Yes, it's spring here. The magnolia tree has been magnificent. The daffodils have come and mostly gone. The lilacs are about to burst into full bloom, and the lawn is greening up. Swamp marigolds are brilliant yellow. The temperatures are cool--in the fifties--but the advantage of that is that it stretches out the time when these early flowers are full blown. Meanwhile, I've been wrking on a project in Leverett town history. This month the library will celebrate its twentieth anniversary in its modern building. I've tracked the locations of previous branch libraries which were mostly in the homes of local residents. That might sound simple, but it isn't so easy to pin down precisely which place housed the library, say, in 1902. Yes, one brnch was in the "Bourn place" in the Moore's Corner district. But what house was that? No house numbers in those days! Also, some of the people who live in those houses today had no idea that residents a hundred years or more ago had opened their doors to book borrowers. My health, which was a focus of a January blog, is pretty much the same. The good news is that I'm able to do nearly everything I normally would do. A medication that might resolve the situation doesn't kick in fully until August. Wish me luck.
Spring in New England
Better Late Than Never
Yes, it's been a while since I posted to this blog. What happened was that I spent a lot of time on the way to the hospital by ambulance (four times, all for different causes), in the hospital, and in recovery from health problems. Out of the four causes, three are pretty much resolved. The remaining one will probably require surgery. Stay tuned. But at least today I finally felt up to doing some posting. A picture and more information will follow, God willing, in due time.
Remembering Les Patlove (1943-2022)
My friend Les Patlove died in August. He was the sort of man to whom the saying "salt of the earth" applies. Les and I met nearly thirty years ago as members of a small rural Buddhist outpost, Valley Zendo, in Charlemont, Massachusetts. We bonded through our shared experience of doing long meditation retreats (sesshins) at the Zendo. Starring at a wall for fourteen hours a day was not the easiest way to get to know someone, but through the steadiness and determination that Les displayed I became certain that he would be a good friend, and he was. Les brought many special qualities to our sangha (Zendo community): His strong commitment to the practice was an example that inspired all of us. His knowledge of carpentry and construction helped keep the Zendo property in good shape. And whenever, as is inevitable in community life, challenges arose, he always had well-considered, wise advice to share. In addition to all that, he was a talented musician and a loving husband. He will be sorely missed.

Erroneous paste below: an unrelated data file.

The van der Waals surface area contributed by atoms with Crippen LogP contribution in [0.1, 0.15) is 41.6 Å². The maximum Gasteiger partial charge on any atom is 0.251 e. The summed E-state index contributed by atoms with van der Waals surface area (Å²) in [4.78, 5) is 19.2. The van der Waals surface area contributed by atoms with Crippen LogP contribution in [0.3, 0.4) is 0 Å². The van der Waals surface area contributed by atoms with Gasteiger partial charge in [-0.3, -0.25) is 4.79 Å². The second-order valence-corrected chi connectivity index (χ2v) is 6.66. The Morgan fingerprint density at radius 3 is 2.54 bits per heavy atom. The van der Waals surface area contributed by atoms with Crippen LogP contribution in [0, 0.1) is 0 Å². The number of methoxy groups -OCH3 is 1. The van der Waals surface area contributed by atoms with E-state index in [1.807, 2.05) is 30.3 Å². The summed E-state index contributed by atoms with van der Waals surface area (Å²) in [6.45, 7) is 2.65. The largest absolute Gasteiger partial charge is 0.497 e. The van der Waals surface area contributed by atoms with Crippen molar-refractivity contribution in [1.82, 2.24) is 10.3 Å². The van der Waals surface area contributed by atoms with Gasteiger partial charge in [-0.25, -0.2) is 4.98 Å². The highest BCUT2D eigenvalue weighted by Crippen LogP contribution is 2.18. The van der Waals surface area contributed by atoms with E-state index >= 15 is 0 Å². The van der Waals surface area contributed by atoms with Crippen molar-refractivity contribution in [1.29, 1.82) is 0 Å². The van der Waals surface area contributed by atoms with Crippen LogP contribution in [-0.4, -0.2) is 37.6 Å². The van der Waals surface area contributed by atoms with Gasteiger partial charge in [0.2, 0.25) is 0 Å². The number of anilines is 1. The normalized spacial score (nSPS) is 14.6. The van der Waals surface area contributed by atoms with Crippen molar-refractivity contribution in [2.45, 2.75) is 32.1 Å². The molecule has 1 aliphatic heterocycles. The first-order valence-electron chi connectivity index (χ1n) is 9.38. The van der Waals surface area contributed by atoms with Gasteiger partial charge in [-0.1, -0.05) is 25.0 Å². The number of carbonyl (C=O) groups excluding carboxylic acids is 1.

The Septic System Saga
In Nov. 2021, just as winter was about to set in, we learned that our old (1962) septic tank was failing. We rushed to replace it, starting the process with a "perc" test of the soil that had to be done before the ground froze and hiring an engineer to design a new system that would meet the exacting standards required today. For those of you whose houses are hooked up to a town or city sewer line, the urgent need we had to replace our own disposal system for sewage and waste water may not be immediately obvious. But a total failure of our private system would mean that sewage would back up into the house. Ugh! So early this year we went through the fairly complicated process of getting the town Board of Health to okay our plans. Then we were fortunate to find a local (Leverett, MA) company to do the installation: L&F Construction. In July they showed up with a huge backhoe, lots of pipe for the leach field, and many truckloads of sand, gravel, and topsoil. A separate company delivered a 2000-gallon concrete septic tank. Lots of truck and excavator noise for five days! But the end result, a level grass surface 60 by 60 feet square, looks great.
Remembering Milton Cantor
My dear friend Milton Cantor died in March, a little more than a month from his ninety-seventh birthday. Milton was one of his generation's finest historians of American legal issues, the author of three major books and the editor of seven more. His most important books were The Divided Left: American Radicalism, 1900-1975 (1978) and The First Amendment Under Fire: American Radicals, Congress and the Courts (2017). He taught at the University of Massachusetts Amherst for forty years (1963-2002).
Beyond these and many other stellar professional accomplishments, Milton is best remembered for his exceptional capacity for friendship. For more than two decades, he drew together a group of six friends for luncheon conversations every four to six weeks at a local restaurant in Amherst. As someone fortunate enough to participate in those gatherings, I treasure the memory of the wide-ranging discussions we had of history, politics, and literature and, above all, the laughs that accompanied this good fellowship. Milton was a rare spirit who will be much missed.
February: Hopes for 2022
The year is still young. Time to list some hopes for 2022.